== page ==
Join us for a funny, irreverent look at some of the characters that make the British countryside what it is. Our tongue-in-cheek guide puts characters such as the retired Major, the “perfect” next-door farmer and the young tearaway under the microscope. Here we meet the unlucky-in-love batchelor farmer Neville…


With a set of teeth that resembled Stonehenge and a dress sense that could, at best, be described as “shabby-retro”, most had assumed Neville was resigned to the single life.

In fact, many thought he prized his independence even more than his treasured collection of rare farming bygones. With his loyal collie as his best friend, he was a prime, hearty (and occasionally smelly) example of that breed known as “the bachelor farmer”.

As he approached his 50s, living alone meant that some of the trivia of life such as table manners and personal hygiene had become optional. The village chemist’s shop remained an unknown territory. Solo-habitation, he explained in the public bar over pints of Smithers Ale, had clear advantages. No need to close the toilet door when in occupation. Washing up could be minimised by licking plates clean so they were ready for re-use, (and if he didn’t, his trusty hound would always oblige). Being able to watch what you liked on the telly no matter how “exotic” the choice of late-night programme might be. The list went on and on.

With no known fruit from his loins, there was the issue of who was to inherit his 300ha of good dale land.

Neville’s only nephew, young George, had started to fine-tune a style of unremitting helpfulness when it came to his middle-aged uncle. George was always popping round, although the future of the farm was never discussed. As he stamped across the verdant acres, the young nephew plotted to one day get his grubby little mitts on the land by keeping the fairer sex beyond the grasp of his unhitched uncle.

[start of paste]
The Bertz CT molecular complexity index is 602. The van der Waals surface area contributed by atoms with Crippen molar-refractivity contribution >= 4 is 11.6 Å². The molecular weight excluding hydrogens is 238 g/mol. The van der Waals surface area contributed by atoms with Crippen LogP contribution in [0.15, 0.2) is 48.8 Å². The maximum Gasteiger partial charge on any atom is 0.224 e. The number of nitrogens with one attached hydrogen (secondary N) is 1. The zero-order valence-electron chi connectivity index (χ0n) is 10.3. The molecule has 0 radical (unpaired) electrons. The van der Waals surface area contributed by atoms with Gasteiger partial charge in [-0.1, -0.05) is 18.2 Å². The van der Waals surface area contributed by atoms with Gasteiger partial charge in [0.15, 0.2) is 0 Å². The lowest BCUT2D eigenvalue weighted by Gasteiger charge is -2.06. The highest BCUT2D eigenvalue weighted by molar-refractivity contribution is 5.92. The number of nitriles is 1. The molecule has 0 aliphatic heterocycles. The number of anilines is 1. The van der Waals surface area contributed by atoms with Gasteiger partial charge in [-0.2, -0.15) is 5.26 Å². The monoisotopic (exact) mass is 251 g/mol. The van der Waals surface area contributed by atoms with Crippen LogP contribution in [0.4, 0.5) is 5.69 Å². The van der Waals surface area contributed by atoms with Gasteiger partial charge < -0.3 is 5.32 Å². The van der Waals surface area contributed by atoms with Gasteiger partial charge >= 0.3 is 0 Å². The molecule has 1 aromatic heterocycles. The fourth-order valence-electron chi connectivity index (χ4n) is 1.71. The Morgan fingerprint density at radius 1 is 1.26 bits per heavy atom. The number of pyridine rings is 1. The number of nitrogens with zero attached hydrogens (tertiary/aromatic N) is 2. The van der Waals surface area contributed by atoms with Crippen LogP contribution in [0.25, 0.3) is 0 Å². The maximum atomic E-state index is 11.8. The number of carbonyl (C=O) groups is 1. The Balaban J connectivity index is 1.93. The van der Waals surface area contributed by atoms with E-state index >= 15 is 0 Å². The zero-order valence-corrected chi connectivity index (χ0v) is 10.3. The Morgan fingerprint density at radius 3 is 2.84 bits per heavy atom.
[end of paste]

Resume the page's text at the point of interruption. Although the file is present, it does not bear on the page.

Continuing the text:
Despite his singleton ways, Neville did have a roving eye for the ladies, but his endeavours usually ended in disaster. When Antiques Roadshow visited the local market town, he had made a beeline for Fiona Bruce. By the time he had demonstrated rather too graphically the workings of his Victorian raddle harness by wearing it himself, Ms Bruce had decided to alert security. Ten minutes later, things got even uglier when the programme’s “curiosities” expert had valued Neville’s entire collection of artefacts at less than £30.

Antiques Roadshow is usually one of the quieter programmes for the security staff at the BBC, but this episode proved busier than a live outdoor broadcast of Crimewatch, all thanks to the presence of one very single sheep and beef farmer.

More recently Neville had stumbled upon a new concept called “speed dating for the young at heart” organised by the Women’s Institute in the village hall. On hearing of his uncle’s plans to attend the event, young George suggested the process would be much the same as grading beef fatteners.

Neville took his nephew’s advice a little too literally by telling his first speedy dater that she was over-muscled in the rear quarter. Even his subsequent “victims” who had slimmer figures did not seem to appreciate being immediately told they would make good milkers or that they had good conformation in the brisket.

So many women were upset by his remarks, in fact, that they complained to the facilitator who asked him to leave.

Undeterred by another disastrous foray into the mysterious world of the opposite sex, Neville decided upon another throw of the dice. He would place an ad in the lonely hearts column of the local paper. Not being the literary type, he called upon his ever helpful nephew to come up with some appropriate words.

And that is how the following got to be placed in the Echo.

“Single farmer WLTM flexible woman wanted for duties in all rooms of large farmhouse (including spacious attic). GSOH. Feminists need not apply.’

On reading it through, Neville didn’t want to show his ignorance by asking George what GSOH stood for. He concluded it was probably “Good Stack of Hay”.

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